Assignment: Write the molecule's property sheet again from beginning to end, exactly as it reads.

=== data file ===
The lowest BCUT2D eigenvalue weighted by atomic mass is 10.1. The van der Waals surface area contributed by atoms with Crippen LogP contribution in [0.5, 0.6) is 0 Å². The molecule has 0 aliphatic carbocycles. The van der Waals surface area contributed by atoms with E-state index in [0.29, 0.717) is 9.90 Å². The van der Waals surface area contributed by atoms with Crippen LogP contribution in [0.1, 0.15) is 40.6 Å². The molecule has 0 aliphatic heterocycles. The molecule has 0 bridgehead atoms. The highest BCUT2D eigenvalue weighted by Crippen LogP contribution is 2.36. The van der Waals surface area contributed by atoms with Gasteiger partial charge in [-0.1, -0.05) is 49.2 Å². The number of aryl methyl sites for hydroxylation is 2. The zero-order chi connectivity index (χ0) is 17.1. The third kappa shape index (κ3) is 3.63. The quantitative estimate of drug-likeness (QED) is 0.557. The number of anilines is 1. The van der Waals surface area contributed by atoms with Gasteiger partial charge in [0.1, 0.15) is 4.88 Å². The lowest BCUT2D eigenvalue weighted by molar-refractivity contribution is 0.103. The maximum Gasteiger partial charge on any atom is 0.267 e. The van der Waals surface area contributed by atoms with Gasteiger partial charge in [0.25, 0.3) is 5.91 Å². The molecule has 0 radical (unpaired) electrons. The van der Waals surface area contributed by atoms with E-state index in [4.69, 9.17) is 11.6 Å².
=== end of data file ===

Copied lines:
The lowest BCUT2D eigenvalue weighted by atomic mass is 10.1. The van der Waals surface area contributed by atoms with Crippen LogP contribution in [0.5, 0.6) is 0 Å². The molecule has 0 aliphatic carbocycles. The van der Waals surface area contributed by atoms with E-state index in [0.29, 0.717) is 9.90 Å². The van der Waals surface area contributed by atoms with Crippen LogP contribution in [0.1, 0.15) is 40.6 Å². The molecule has 0 aliphatic heterocycles. The molecule has 0 bridgehead atoms. The highest BCUT2D eigenvalue weighted by Crippen LogP contribution is 2.36. The van der Waals surface area contributed by atoms with Gasteiger partial charge in [-0.1, -0.05) is 49.2 Å². The number of aryl methyl sites for hydroxylation is 2. The zero-order chi connectivity index (χ0) is 17.1. The third kappa shape index (κ3) is 3.63. The quantitative estimate of drug-likeness (QED) is 0.557. The number of anilines is 1. The van der Waals surface area contributed by atoms with Gasteiger partial charge in [0.1, 0.15) is 4.88 Å². The lowest BCUT2D eigenvalue weighted by molar-refractivity contribution is 0.103. The maximum Gasteiger partial charge on any atom is 0.267 e. The van der Waals surface area contributed by atoms with Gasteiger partial charge in [0.25, 0.3) is 5.91 Å². The molecule has 0 radical (unpaired) electrons. The van der Waals surface area contributed by atoms with E-state index in [4.69, 9.17) is 11.6 Å².